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In the episode Operation: Annihilate! Kirk finds his brother dead. He didn't seem very upset (definitely no tears, was able to continue with work immediately). Was there any reason in particular for this? Or did the director make the choice because it would have been boring to see his sadness played out for too long?

EDIT: I somewhat disagree with the answers given. Kirk does show emotion, including negative ones. For example in the episode Miri he gets mad when they weren't finding a cure to the disease fast enough and smashes some flasks, and this episode happens prior to "Operation: Annihilate!".

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    It has to be said, William Shatner is not frequently accused of under-acting. – Daniel Roseman Jan 14 '14 at 12:26
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    I have zero knowledge about US TV audience tastes in the 60s (hence this is a comment, not an answer), but I’d naively suspect that romantic male leads were expected to be strong in those days, rather than sensitive like blubbing Picard in First Contact. – Paul D. Waite Jan 14 '14 at 12:40
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    Showing emotion would have actually required Shatner to act. I believe there was a clause in his contract precluding that. – terdon Jan 14 '14 at 12:50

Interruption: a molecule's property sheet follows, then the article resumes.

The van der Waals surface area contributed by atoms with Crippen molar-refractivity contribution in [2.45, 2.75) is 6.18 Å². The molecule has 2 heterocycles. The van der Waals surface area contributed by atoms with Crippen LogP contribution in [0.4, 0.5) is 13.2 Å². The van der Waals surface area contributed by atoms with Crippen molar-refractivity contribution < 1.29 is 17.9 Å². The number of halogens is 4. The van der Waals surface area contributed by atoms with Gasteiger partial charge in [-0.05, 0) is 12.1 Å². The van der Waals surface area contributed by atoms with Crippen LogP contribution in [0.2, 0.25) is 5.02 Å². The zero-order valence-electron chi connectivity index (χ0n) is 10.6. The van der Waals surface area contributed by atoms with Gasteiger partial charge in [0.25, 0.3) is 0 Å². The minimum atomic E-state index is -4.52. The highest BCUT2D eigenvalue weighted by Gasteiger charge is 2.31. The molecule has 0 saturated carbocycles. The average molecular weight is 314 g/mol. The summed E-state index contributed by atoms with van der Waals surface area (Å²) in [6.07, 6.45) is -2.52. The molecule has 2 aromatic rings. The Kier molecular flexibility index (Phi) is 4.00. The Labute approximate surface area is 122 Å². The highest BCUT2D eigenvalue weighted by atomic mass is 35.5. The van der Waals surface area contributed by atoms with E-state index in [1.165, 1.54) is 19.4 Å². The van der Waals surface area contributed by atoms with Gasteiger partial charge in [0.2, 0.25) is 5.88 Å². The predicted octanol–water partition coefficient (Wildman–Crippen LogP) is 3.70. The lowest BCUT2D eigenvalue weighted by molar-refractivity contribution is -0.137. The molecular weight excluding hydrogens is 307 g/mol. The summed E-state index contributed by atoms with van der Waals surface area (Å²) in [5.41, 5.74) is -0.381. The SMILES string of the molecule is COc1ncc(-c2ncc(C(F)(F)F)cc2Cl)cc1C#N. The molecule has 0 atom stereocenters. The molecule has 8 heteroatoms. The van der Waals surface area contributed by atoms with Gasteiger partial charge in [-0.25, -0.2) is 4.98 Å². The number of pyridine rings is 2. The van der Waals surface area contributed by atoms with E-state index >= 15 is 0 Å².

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Kirk is known to be based on Horatio Hornblower. Hornblower considered it an important part of leadership not to let feelings interfere with his command decisions, and that showing his feelings would be setting a bad example to his men, who he also expected to get on with their tasks despite any feelings. it's a philosophy shared by many (most?) commanders outside of Hollywoodland. In real life SEAL teams don't get to stop and cry because they have found something that upsets them. It's reasonable to assume that the writers wrote Kirk like that, at least in the early days. Later on he was allowed to express his feelings rather more.

  • Can you provide some type of backup for 'known to be based on' ... ? An interview with Roddenberry or one of the main cast characters from TOS would be great. – Stan Jan 14 '14 at 19:37
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    This, this, this and this for starters. – DJClayworth Jan 14 '14 at 19:44
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    And now this. – DJClayworth Jan 14 '14 at 19:56
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    Thanks for the great feedback. Learn something new every day. You might consider editing your answer and incorporating those references directly in it. +1 – Stan Jan 14 '14 at 20:08
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Not everyone wears their heart on their sleeve. Any soldier would tell you to mourn your comrades when the mission is over, also some would say honor them by completing the mission.

  • While not strictly in-universe, this attitude is consistent with Kirk's typically unflappable, no-nonsense demeanor. In fact, this is part of why his final encounter with Kahn in The Wrath thereof was so important. He finally lost his cool. – Matt Jan 14 '14 at 16:04

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